The TV personality and beauty influencer on her latest project, and how brands can avoid turning queer culture into a marketing ploy. 

By Tynan Sinks
Updated: Jul 03, 2019 @ 5:35 pm
Courtesy of Anastasia Beverly Hills

In 2019, when the art of drag is bigger and more mainstream than it’s ever been, it’s hard to turn on the TV, watch a music video, stream a makeup tutorial, or go to the store without running into an ad featuring a drag queen. Companies have started incorporating drag looks, drag makeup, and drag queens into campaigns, whether or not the product they’re hawking has anything to do with drag, or queer people at all. The corporate commodification of queer culture is nothing new, but now that drag queens are trending, some brands use queens to position themselves as young, cool, and inclusive.

For choreographer, drag performer, YouTube host and television star Alyssa Edwards, watching drag culture go from a form of underground entertainment to a marketing ploy isn’t always ideal.

“There have been instances where it’s like, ‘Okay, where we were just used?’ Of course we think about that. We’re in a time where we can, and should, be a little sensitive about who we are, and about our community,” Edwards says. “I always try to be optimistic and hopeful, and hope that everything I see, was done positively, and for the right reasons. I don’t want our community to be used for a ploy, or for a brand.”

I spoke with Edwards the morning of World Pride in New York City at the end of Pride Month, an event that some say has been overly commodified and capitalized upon by brands. An estimated four million people were slated to attend. Even though she was getting full glam in preparation for the parade, Edwards was in an introspective mood.

“I was lying in bed this morning going ‘How is this really my life?’ I don’t think I ever hoped for this. I didn’t pray for this. Last October, my original Netflix series launched, then DragCon, then the announcement of the Anastasia Beverly Hills collaboration. I’m going down my yellow brick road!”

Edwards’ tornado of year was capped off by one of the most talked about launches in beauty, her namesake palette with Anastasia Beverly Hills. In 2019, beauty collaborations are so commonplace that it’s hard to get excited about any single one, so much so that it’s almost surprising when a brand launches a product without an influencer’s name attached to it. 

But the Alyssa Edwards x Anastasia palette is highly anticipated by beauty lovers and drag enthusiasts alike. For starters, the product is solid. But more importantly, it’s very, very Edwards. A masterfully curated collection of 14 shades, the palette has eye-popping brights like we’ve never seen from ABH, paired with more subdued neutrals and a few pops of shimmer. It perfectly embodies Edwards' vibrant drag persona.

“The coolest thing about this experience has been that the brand was very open to learning about me and my idea of beauty. When the opportunity was presented to me, it wasn’t like, ‘Okay, what do you think about these colors?’ They didn’t just want to use my name. They really took the time to listen to me share my life story.”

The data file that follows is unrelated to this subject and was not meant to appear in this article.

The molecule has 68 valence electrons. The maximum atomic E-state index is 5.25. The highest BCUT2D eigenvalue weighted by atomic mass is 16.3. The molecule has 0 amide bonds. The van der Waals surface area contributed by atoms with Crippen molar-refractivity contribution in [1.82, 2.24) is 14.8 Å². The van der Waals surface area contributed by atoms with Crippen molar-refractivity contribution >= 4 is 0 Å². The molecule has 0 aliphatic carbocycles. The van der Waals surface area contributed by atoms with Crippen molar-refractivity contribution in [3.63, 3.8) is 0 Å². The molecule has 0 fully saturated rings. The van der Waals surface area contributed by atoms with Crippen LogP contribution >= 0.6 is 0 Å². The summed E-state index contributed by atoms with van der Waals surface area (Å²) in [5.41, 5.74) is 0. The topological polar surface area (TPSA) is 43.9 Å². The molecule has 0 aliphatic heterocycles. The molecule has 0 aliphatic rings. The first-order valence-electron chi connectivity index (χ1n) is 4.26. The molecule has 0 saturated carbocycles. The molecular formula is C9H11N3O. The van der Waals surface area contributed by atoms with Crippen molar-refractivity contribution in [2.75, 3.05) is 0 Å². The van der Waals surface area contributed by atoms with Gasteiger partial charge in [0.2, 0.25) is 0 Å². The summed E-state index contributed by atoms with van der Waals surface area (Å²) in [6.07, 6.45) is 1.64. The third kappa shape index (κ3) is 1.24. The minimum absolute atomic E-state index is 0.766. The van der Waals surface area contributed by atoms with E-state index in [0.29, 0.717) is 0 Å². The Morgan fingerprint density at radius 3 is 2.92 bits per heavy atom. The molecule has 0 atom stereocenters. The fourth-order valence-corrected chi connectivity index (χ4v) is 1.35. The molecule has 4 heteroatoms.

The shade names are a timeline of Edwards’ career. The eggplant purple, called B.B.D.C., is named for Edwards’ Beyond Belief Dance Company. The light camel brown, H.O.E, is for House of Edwards, the drag family she is a part of that mentors and supports drag talent. The bright, sunflower yellow is named (yes, you guessed it), Brick Road. 

Courtesy of Anastasia Beverly Hills

“This palette is two years in the making. They were very diligent in bringing to life all things Alyssa Edwards. When I open this palette, I don’t just see bright, colorful shades, I see a journey. I see my life, my career. It’s very, very important to me to not only be authentic to who I am, but to also be sincere.”

And unlike brands that use drag and queer culture as trendy marketing ploys, ABH has positioned itself as a supporter of the LGBTQ community since inception, and acted as a sponsor for RuPaul’s Drag Race, on which Edwards was a contestant, since 2015. Given the brand’s history and inclusive stance, brand president Norvina says that Edwards was a natural fit, despite the fact that ABH rarely collaborates with influencers.

“Alyssa is the ultimate example of a queen,” says Norvina. “[She’s] a  professional that exemplifies pride, professionalism, and a background that embodies the American dream.”

The limited edition Alyssa Edwards x Anastasia Beverly Hills palette is available now at anastasiabeverlyhills.com and at Sephora, and is the perfect next endeavor for the multi-hyphenate, multi-talented pageant title holder. And whether it’s beauty, television, drag, or dance, there’s one through-line to her work that ensures that all of her projects contribute positively to her legacy. 

“They all have one thing in common. For anything like this, you have to invest your time,” Edwards says. “You have to take the time to ask, ‘What is it that I am creating, why am I creating it, and why is it important?’ The who, the what, the where, the when, and the why. The magic to me is in the process. And it’s rewarding to see it come to life in the way you had envisioned and imagined. It has been a lot of work, but you know what? That’s anything in life. If you want anything in life, you’ve gotta work for it. Like Britney said, you better work, bitch.”

 

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